America’s favorite celebrity mother, Kristen Bell, just shared which children’s books she reads to her daughters; Lincoln, age 5, and Delta, age 3. Reading to her kids is the favorite part of her evening, but more revealing, Bell likes books that reinforce positive messages to her kids. Specifically, she’s interested in making sure kids feel comfortable about their feelings, and are never shamed into not being who they are.
Here are the three picture books Bell recommended, which are probably best for kids aged 1 to 6 years old.
1. Grumpy Monkey by Suzanne Lang
“There’s a book called Grumpy Monkey that we love that allows the monkey to be grumpy, even at the end. Other characters give him solutions but he decides he’s still grumpy,” Bell tells Parents. “I’ve had that feeling, and I want my girls to know that you’re allowed to feel it. Figure out ways to pick yourself up when you are ready. I really like that message.”
Grumpy Monkey is available for purchase on Amazon right here.
2. Uni the Unicorn by Amy Krouse Rosenthal
Uni the Unicorn earned the Kristen Bell stamp of approval. Rosenthal flipped the unicorn myth on its head in this sweet story. Grown-up unicorns tell Uni that little girls don’t exist, but Uni knows they do. She meets a little girl, and they form a strong bond of friendship.
Uni the Unicorn is available on Amazon right here.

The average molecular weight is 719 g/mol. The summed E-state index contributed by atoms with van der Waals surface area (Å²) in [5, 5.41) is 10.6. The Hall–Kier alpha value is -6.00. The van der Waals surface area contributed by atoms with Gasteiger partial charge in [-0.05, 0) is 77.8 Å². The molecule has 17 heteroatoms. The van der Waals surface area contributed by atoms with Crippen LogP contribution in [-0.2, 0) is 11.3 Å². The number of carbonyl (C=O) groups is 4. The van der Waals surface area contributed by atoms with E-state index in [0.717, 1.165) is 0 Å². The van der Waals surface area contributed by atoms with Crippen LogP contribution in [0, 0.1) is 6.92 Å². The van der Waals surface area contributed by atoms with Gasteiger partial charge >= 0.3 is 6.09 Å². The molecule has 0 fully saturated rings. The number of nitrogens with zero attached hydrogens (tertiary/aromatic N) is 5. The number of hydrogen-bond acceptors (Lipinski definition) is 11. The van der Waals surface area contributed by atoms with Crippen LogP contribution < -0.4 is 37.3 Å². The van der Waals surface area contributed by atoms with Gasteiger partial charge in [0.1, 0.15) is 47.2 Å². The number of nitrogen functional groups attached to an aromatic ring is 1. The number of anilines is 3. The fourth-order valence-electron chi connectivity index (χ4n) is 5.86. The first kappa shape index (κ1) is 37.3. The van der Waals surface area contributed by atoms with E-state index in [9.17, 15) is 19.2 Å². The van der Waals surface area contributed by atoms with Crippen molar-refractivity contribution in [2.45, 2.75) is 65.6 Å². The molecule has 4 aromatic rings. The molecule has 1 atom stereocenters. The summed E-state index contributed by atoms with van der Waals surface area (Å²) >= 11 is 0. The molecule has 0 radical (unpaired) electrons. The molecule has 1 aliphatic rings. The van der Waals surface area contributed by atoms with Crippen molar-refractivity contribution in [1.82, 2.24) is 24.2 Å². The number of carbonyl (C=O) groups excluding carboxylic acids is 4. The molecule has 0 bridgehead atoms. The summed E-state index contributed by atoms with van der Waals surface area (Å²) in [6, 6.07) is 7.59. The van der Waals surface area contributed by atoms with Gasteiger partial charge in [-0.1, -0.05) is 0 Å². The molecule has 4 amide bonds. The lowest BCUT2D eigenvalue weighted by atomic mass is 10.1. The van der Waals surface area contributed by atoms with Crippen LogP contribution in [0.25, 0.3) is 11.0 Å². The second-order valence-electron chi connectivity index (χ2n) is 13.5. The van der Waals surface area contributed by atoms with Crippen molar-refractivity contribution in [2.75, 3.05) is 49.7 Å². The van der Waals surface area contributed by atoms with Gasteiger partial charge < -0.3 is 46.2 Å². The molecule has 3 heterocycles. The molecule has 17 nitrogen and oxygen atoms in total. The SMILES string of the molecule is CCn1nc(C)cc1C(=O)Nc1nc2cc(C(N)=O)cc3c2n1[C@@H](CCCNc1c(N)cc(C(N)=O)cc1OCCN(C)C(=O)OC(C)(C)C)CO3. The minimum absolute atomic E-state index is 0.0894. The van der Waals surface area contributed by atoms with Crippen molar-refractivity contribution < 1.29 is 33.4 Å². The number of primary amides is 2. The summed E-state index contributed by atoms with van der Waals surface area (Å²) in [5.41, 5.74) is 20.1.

3. We’re All Wonders by R. J. Palacio
The Good Place actress also mentioned We’re All Wonders by R. J. Palacio, which is available on Amazon. Palacio wrote the best-selling novel, Wonder, which follows a boy who has a facial difference as he tries to blend in at school for the first time. The author decided to take his wonderful characters from Wonder and put them into a new story for young kids. Wonder’s Auggie and Daisy go on an amazing adventure in this picture book, illustrated by Palacio himself, and teach children to choose kindness.
We’re All Wonders is available on Amazon right here.
Even though Bell loves these contemporary kids books, like many parents, she still does incorporate the classic fairy tales, but she decides to make some of these more problematic stories, like Snow White, into teachable moments.
She’s so invested in sparking the love of reading in her kids that she’s also working on her own children’s book, too.